|Not sure who posted this on Facebook, but nice shot!|
After a relaxing drive and low-key race prep, I was mentally and physically ready to race. Even after seeing the challenging hills on the run course, I was confident that my body would perform well. I wasn’t exactly pleased at the down-river swim that would negate my swim strength, but I knew I had the legs to pad any lead that I had coming out of the current. Barrett Brandon and I broke away right from the start and stayed clear the entire swim. I did approximately zero work and thanked him afterwards for setting the pace (I don’t feel too bad for him as he ended up passing me the last mile of the run!). We came out of the water in just over 38 minutes and quite possibly set the Ironman swim-segment world record. Sadly, the rest of the group was able to keep us within 2 minutes thanks to the current so there was no time to waste once we hit the bikes.
The first 10 miles I settled in and paid attention to not over-riding despite my desire to get out of sight ASAP. Barrett rode a bit hard as a first time Ironman and it took me all of those first 10 miles to reel him in. Once I made the pass, I did my best to ride my own race and hit my numbers. The bike course was twisty and rolling, but I was able to keep my effort steady and follow my nutrition plan from First Endurance. It was a 2 loop course and I came through the first loop in 2:18 and a 3 minute lead… But the split was given with the comment “On a HUGE group… good luck”. Roughly 15 of the contenders were benefitting from the group dynamic, which was aided by a swim that failed to create any separation. Of course it wasn’t ideal, but I put my head down and went to work. By the end of the ride, I’d pushed my lead out to 6 minutes and came away with a negative split ride at exactly my targeted wattage. I hit the run in just over 5:15 total time feeling good and confident in a sub 3 hour effort.
|Great Nils Nilson Shot!|
It’s a long race and I was in the last 10k in podium position. The day had gone to plan and all I needed to do was close the deal. It seemed like a reasonable task until I came up to the hills for the 2nd time around mile 22. My confidence seemed to disappear along with any strength left in my legs and my chance at a top 3 finish. I was suddenly in full damage control mode as Daniel Bretcher and Trevor Wuertle came by me on the inclines. My body didn’t feel terrible, I simply ran out of legs. Up the last hill, my shoes felt like they were filled with sand and the subsequent downhill was like a mean joke on the quads. With just a mile to go, Barrett came past me and I had no response. I ended up finishing the day right where I started; right behind him. The last mile seemed to last forever and I was happy just to see the finish arch and finish with a Blazeman Roll.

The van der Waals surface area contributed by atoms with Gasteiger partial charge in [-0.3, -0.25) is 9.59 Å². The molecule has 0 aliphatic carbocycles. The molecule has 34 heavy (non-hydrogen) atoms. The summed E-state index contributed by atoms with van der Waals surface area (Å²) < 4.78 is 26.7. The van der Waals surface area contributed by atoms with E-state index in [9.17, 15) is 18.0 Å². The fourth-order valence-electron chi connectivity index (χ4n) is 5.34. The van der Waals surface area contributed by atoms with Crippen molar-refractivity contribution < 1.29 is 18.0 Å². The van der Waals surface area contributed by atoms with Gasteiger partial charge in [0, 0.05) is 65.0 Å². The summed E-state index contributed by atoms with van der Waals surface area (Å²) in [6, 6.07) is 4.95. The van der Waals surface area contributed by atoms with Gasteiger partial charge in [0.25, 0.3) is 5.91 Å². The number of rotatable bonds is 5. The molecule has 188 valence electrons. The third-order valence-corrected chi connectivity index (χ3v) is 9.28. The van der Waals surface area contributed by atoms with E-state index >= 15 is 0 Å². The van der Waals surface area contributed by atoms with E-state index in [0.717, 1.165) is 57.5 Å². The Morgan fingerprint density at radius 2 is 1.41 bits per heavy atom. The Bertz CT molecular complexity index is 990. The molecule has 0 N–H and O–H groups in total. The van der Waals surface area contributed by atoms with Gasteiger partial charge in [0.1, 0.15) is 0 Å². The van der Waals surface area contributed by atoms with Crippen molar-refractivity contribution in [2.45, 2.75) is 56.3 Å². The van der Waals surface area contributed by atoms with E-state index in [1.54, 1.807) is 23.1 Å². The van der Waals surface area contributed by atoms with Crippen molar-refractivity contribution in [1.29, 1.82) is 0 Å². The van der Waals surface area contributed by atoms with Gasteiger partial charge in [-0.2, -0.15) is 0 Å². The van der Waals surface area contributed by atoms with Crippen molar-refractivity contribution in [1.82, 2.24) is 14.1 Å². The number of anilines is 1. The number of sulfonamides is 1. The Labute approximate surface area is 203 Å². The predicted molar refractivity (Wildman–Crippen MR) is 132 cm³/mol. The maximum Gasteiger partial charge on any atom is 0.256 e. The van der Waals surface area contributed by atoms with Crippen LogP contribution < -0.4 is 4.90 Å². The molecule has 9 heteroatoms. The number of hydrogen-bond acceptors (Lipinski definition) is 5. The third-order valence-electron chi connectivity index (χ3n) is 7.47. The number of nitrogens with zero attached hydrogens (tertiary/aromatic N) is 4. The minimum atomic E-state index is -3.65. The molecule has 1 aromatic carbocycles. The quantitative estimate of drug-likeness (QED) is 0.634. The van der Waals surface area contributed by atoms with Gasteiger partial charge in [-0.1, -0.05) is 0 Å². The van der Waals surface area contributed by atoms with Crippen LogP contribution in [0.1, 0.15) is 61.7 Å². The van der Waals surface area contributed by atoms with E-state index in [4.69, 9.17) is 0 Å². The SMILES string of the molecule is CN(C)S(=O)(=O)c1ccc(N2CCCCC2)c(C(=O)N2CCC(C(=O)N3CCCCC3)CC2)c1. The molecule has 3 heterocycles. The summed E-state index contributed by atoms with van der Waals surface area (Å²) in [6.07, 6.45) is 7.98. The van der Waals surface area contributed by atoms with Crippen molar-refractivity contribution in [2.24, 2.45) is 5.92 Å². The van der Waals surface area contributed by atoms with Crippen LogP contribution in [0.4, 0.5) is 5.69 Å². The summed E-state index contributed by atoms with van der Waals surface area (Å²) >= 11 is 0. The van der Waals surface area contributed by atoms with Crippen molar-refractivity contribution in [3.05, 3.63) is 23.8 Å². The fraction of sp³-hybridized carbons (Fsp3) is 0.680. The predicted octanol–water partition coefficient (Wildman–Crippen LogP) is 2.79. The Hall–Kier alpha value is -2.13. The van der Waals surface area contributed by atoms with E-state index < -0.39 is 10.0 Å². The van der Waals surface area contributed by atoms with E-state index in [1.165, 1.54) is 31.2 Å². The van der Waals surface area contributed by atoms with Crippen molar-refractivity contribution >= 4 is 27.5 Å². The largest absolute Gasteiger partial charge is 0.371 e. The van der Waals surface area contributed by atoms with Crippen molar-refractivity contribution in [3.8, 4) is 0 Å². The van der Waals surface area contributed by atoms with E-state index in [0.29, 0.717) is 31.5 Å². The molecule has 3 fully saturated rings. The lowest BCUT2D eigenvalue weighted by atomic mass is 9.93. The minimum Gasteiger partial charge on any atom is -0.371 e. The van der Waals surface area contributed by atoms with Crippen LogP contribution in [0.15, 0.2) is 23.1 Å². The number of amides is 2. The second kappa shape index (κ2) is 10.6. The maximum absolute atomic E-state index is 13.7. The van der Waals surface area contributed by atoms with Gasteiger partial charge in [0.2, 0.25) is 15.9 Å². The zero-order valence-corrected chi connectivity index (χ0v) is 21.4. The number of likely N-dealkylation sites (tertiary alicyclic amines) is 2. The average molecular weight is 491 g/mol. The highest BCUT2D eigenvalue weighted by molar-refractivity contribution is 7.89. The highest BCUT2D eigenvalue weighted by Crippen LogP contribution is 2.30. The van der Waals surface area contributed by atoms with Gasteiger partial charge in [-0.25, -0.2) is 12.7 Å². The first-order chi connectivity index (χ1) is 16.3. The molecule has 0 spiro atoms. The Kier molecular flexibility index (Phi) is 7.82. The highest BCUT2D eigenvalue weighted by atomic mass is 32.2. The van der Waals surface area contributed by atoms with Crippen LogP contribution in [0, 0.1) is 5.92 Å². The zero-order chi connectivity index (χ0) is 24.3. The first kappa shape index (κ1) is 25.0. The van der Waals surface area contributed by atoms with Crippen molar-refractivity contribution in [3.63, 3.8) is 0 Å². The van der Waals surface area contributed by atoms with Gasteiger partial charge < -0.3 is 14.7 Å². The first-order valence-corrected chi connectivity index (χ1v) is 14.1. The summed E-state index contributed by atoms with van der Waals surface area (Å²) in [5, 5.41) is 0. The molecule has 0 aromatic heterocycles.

It’s amazing how quickly the body can go south, but I put my best effort out and can’t complain about the result. I was just 4 miles short of a perfect day, but being relatively new to the long distance scene I feel that my performance was solid. My bike was especially encouraging riding solo off the front with a negative split and nailing my power plan. A 4:23 112 mile split coupled with my normal swim and a successful run should put me under the 8:20 mark and at the pointy end of most fields. Looks like a bit of marathon training coming up this winter and big things to come next year!
Here are a few great galleries from the race:
The city of Chattanooga was fantastic and I enjoyed hanging around after the race to cheer on the many RVA athletes and friends on the course. The race venue was terrific and the inaugural event was a great success. I’ll wrap up the season in a future post, but I want to thank everyone who made it such a great year. My sponsors, my newly-extended family, and the great Richmond triathlon community have all made this year one to remember. I’m heading into the off-season healthy, motivated, and excited for 2015. Thanks for reading.
|Obligatory Sidney picture to drive web traffic!|